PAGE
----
No correspondence will be entered into, so no daft questions, please...and please don’t post your email in the comments field or you will be spammed by third parties. Stef will either contact the winners direct via their platform or invite the winners to contact us via our email address when the winners are announced.

To see all the entries click "Load More" at the very bottom of the comments page.

Good Luck!

Please g+1 the competition below :-)

Editor's Choice ~ Blake is The New BLACK!

I have managed to discover another candidate for my coveted Editor’s Choice award.

Although I have only awarded the accolade to a mere handful of pukka new authors over the last two years, I find myself – yet again – lauding the work of the irrepressible Russell Blake and his new series, which chronicles the ups and downs of a Hollywood private investigator and his less than ‘useful others’.

Ladies, gentlemen, and hermaphrodites, I give you BLACK – well, actually, Blake penned this hilarious and well-furnished series, but I have been hanging on RB’s coat tails since heralding him as the ‘new black’ in authors after reading The Geronimo Breach back in 2011 (see my articles: Author Finds ~ Russell Blake, Paradigm Author 2012 ~ and What a Difference a Year Makes...).

And connections have disclosed that Blake has even more surprises in store in the near future – so watch this space... but first go out and grab the BLACK series and find out why Blake has become the most ascendant and prolific author during the last two years.

*Update* Wow! Blake has been featured in the Wall St. Journal and his surprise is now out! (co-writing with Clive Cussler!)

*Breaking News!* The Clive Cussler and Russell Blake adventure The Eye of Heaven is available for pre-order HERE! Orders are already flooding in for this collaboration and I fully expect that Cussler fans will warm quickly to Russell Blake's contributions to characterization, description and interaction.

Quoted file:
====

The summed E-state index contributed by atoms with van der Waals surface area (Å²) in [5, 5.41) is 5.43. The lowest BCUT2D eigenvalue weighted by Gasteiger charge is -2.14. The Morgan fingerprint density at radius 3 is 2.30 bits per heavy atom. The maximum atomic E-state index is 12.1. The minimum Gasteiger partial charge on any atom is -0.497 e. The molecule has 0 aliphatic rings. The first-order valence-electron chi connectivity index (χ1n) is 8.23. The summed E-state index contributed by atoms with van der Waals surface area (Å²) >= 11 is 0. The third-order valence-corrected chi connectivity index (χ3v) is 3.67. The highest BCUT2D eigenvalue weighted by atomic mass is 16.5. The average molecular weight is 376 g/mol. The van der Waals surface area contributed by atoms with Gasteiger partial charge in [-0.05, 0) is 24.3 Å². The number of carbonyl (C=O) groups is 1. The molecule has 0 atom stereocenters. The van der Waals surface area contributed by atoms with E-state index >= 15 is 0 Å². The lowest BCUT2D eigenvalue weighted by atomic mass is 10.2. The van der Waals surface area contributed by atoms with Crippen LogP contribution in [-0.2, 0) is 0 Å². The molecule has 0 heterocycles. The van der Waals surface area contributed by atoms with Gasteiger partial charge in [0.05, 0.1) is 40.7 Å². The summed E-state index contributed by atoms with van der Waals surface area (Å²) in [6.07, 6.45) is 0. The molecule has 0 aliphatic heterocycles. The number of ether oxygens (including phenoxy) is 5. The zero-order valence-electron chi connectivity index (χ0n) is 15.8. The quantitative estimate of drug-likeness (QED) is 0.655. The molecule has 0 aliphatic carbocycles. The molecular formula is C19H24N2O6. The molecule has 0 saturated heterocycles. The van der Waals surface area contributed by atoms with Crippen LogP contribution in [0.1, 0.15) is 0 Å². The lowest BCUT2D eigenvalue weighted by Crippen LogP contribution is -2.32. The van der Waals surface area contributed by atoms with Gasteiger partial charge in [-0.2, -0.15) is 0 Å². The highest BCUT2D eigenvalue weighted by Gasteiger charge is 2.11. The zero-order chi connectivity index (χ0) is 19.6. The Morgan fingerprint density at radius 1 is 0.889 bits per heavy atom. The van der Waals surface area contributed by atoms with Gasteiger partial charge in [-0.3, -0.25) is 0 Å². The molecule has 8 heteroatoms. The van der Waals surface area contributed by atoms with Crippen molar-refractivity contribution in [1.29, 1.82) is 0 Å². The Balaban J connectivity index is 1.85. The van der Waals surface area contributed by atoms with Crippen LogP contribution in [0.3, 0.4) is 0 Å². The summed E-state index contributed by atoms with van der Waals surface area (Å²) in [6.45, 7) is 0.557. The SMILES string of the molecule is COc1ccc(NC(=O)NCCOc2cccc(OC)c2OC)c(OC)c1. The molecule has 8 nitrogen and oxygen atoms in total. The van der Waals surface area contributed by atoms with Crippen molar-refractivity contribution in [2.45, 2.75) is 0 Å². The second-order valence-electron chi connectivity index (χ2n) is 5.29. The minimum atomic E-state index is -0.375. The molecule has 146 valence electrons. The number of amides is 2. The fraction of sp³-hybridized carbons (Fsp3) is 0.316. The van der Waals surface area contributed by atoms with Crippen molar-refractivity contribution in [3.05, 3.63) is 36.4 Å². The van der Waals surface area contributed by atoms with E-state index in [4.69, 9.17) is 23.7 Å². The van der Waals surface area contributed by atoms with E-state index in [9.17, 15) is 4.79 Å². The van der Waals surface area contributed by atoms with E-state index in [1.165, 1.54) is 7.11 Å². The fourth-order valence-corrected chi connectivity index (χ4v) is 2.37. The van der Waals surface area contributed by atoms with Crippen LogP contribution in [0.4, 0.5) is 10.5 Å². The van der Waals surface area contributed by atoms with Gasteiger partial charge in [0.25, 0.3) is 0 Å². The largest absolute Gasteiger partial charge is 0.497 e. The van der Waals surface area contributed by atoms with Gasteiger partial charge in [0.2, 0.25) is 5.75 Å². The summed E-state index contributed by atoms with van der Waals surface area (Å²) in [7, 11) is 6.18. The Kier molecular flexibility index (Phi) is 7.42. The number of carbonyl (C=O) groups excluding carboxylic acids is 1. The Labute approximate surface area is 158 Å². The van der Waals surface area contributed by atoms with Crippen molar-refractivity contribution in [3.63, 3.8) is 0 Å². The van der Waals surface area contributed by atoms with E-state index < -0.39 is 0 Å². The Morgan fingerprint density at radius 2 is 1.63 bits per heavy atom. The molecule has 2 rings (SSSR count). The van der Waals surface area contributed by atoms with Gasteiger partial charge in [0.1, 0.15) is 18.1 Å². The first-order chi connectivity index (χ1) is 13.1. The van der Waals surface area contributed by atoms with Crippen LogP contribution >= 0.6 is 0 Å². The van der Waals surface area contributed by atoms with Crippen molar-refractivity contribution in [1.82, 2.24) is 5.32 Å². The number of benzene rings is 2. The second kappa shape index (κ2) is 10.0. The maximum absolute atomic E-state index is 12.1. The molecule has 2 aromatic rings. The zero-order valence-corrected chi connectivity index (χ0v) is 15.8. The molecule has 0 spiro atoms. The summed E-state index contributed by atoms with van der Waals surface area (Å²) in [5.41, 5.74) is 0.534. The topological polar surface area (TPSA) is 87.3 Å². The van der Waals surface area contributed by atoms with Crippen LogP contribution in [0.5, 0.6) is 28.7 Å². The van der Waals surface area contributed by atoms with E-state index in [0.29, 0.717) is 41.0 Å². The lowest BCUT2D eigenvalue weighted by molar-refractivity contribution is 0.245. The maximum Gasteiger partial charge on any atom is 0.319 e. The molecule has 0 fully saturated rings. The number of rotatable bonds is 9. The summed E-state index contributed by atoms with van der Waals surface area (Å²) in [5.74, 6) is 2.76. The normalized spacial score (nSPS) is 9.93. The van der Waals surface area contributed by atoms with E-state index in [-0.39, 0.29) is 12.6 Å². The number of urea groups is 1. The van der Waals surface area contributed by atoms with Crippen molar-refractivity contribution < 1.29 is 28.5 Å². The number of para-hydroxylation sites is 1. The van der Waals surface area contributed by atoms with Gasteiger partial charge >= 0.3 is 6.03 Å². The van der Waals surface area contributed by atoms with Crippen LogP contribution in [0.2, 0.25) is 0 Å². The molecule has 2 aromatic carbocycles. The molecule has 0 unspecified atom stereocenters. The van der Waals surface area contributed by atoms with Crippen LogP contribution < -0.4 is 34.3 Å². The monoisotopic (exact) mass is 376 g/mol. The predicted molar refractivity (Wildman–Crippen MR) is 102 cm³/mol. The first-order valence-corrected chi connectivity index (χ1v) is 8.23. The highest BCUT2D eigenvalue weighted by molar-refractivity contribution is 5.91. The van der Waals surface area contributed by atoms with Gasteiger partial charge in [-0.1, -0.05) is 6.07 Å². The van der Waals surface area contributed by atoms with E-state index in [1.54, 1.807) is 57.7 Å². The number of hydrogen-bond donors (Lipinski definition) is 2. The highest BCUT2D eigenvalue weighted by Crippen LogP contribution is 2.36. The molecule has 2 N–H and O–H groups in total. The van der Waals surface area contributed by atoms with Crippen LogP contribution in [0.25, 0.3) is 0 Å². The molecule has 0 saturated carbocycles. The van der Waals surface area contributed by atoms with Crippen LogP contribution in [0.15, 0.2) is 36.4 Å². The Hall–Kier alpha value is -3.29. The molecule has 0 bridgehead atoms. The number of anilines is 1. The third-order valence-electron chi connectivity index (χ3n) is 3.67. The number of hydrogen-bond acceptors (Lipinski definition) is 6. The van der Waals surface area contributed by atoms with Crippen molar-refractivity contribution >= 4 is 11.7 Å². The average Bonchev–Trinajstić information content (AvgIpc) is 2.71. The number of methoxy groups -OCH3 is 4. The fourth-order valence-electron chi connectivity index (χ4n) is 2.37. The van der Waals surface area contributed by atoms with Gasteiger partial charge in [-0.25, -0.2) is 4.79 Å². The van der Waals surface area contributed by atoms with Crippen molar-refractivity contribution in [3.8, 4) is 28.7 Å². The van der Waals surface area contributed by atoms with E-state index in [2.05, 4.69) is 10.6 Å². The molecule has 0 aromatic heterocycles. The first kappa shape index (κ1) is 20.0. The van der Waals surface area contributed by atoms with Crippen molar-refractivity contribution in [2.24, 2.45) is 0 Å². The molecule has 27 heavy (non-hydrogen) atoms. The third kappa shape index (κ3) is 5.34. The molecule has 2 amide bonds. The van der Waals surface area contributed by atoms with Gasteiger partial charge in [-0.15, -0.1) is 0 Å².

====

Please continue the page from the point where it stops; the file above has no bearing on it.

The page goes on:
Baffin Island: Husband-and-wife team Sami and Remi Fargo are on a climate-control expedition in the Arctic, when to their astonishment they discover a Viking ship in the ice, perfectly preserved—and filled with pre–Columbian artifacts from Mexico.

How can that be? As they plunge into their research, tantalizing clues about a link between the Vikings and the legendary Toltec feathered serpent god Quetzalcoatl—and a fabled object known as the Eye of Heaven—begin to emerge. But so do many dangerous people. Soon the Fargos find themselves on the run through jungles, temples, and secret tombs, caught between treasure hunters, crime cartels, and those with a far more personal motivation for stopping them. At the end of the road will be the solution to a thousand-year-old mystery—or death. Click HERE for more details.

*Update* And if you need any more confirmation that "Stef wouldn't steer you wrong" take a look at this article from the hallowed British newspaper, The Times!

*Update* Click HERE to listen to RB as he bares all in his latest candid radio interview!


I’m sure you’d all love to have RB visit here again with his ruminations and observations, so I will see if I can ply him with tequila sometime next year and get him to help me put the world to rights in a random (and drunken) article about Life, the Universe, and coffee vendors.

Oh, and if you want a great action series for Kindle, I strongly recommend the JET series ~ preview and purchase from Amazon. It's also available at all leading distributors, of course.

Barefoot in the Snow ~ a Christmas short story by Stef Mcdaid

Barefoot in the Snow

Living in a caravan perched on an old industrial tipping ground may not sound idyllic, but this particular dump was a cut above the previous ones. My dad had sited the van near a derelict farmhouse, and hooked it up to the electric main. He leeched the water supply from an old cow trough, and the pipe that lay above the frozen shale would thaw by late afternoon – on a bright day.
I liked it in Oldbury, and felt relieved to be invisible amid the obscurity of a large, impersonal school. A murky green canal ran alongside the half mile track that led to our home. The boatmen were a friendly crew, and during the school holiday I would go down to the locks, stamping circles into the ice-topped puddles along the way.

The weighbridge man greeted me with his usual caveat as I passed by his window. “You watch yerself, now – fall in that cut and you’ll be poisoned before you drown.”
I suppose he had a point; the narrow-boats ferried toxic waste from the same industrial heart of England that inspired Tolkein to write of Isengard and Mordor. The Birmingham of 1967 was equally intoxicating.